You can share your excitement about the birth using #PandaStory Check back at theanimalfacts.com for rolling coverage of all your panda twin news.
UPDATE: The first panda cub underwent its first exam and was declared healthy by vets. It is also vocalising well. The current plan is to swap the cubs every three hours
UPDATE: Overnight the team of keepers caring for the cubs attempted their planned 11pm cub swap but Mei Xiang was unco-operative. This meant that the smaller cub spent the night with the dedicated keeping team who bottle fed it. This was a success but they also conducted a tube feed as they were not sure it was eating enough. Luckily come 7:05am that morning Mei Xiang allowed a swap to occur.
Keep checking back for more updates as the cubs get through their all important first week.
UPDATE: The panda team faced another tough day on Monday with Mei Xiang not prepared to separate from the larger cub after 2pm. As time progressed they began more intense management of the smaller cub, who they were caring for at the time, providing it food and water through both tube and bottle feeds to help deal with its fluctuating weight and ensure it gets enough nutrients. It is also receiving an electrolyte replacer to help stop it from dehydrating.
Currently their focus is to keep it hydrated and to stop a respiratory infection developing. This can happen in young animals as a result of regurgitating and then aspirating their food. Currently their is no sign that this has occurred.
The larger cub appears to be doing well with mum and efforts continue to swap to get them through the high risk period in the best way possible.
Staff from Zoo Atlanta who successfully raised their own pair of panda twins in 2013 along with additional veterinary staff have joined the experience team of keepers from the Smithsonian National Zoo to help the team through this period.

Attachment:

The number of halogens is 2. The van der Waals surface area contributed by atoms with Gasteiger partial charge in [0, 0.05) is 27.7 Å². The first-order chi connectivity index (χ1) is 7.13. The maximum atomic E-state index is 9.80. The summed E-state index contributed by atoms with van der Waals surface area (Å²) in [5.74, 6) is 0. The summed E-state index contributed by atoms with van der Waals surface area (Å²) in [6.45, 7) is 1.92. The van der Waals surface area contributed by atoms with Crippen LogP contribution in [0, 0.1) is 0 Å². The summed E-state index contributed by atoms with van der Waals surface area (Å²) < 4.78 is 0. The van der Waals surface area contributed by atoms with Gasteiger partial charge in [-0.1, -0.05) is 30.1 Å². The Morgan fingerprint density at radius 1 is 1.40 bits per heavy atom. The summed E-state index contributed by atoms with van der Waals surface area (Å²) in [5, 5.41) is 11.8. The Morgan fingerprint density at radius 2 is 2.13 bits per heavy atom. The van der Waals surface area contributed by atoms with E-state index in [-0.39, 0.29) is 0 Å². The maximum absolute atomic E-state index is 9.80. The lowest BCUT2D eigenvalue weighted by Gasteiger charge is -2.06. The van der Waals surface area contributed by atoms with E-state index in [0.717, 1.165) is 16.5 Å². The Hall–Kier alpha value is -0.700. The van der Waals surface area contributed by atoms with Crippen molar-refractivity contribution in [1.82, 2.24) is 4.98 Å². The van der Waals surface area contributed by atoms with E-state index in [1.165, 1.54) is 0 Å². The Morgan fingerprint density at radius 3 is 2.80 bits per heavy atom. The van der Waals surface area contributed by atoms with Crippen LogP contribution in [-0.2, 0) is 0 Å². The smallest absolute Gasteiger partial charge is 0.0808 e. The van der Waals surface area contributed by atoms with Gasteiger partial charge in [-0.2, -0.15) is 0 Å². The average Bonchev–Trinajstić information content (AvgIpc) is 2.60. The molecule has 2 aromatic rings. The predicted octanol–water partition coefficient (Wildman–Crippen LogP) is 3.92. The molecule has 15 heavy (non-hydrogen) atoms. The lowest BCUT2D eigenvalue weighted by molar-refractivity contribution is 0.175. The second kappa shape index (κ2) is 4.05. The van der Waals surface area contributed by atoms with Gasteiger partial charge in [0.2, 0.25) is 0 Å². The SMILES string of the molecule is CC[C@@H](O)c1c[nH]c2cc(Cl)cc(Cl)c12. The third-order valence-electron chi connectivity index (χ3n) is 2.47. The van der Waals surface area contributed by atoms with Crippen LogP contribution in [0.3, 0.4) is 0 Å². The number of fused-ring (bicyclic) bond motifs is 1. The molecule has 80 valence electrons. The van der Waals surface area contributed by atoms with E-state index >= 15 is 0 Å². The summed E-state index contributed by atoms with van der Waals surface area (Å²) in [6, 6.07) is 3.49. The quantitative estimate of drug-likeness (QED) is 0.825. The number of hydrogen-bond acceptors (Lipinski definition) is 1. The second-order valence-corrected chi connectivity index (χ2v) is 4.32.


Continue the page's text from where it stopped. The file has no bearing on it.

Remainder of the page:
UPDATE: Today we have the sad duty to inform you that smaller of the twins passed away at 2pm yesterday. You can read our full update on this and the circumstances involved here – A sad announcement in the National Zoo’s panda story | The Animal Facts
Luckily the larger cub is going well with mum Mei Xiang but keepers are keeping a close eye on it as it remains in the high risk phase of its development.
UPDATE: The zoo announced that their surviving cub is a male and was fathered by the zoo’s resident male, Tien Tien. You can find out more about the method’s used to determine his gender here – It’s a boy. Scientists announce the gender of giant panda cup | The Animal Facts.
UPDATE: The 29th of August saw panda mum, Mei Xiang eat for the first time since she gave birth. To achieve this she had to put the cub down for a short time giving those watching the zoo’s panda cam a view of the black markings which are now starting to pattern his back, ears and eyes.
UPDATE: August 31st saw Mei Xiang succumb to the allure of her second meal which was some dilute apple juice. She also left the cub in the den so she could go outside to urinate and defecate. Over the next few days it is believed that the cub will be left alone for longer.
Panda cub photos Pamela Baker-Masson, Smithsonian’s National Zoo
Except bottom cub photo Shellie Pick, Smithsonian’s National Zoo
And Panda Cam Photo: Smithsonian National Zoo
Bao Bao’s birthday photos Jim and Pam Jenkins, Smithsonian’s National Zoo
Ultrasound photo Smithonian’s National Zoo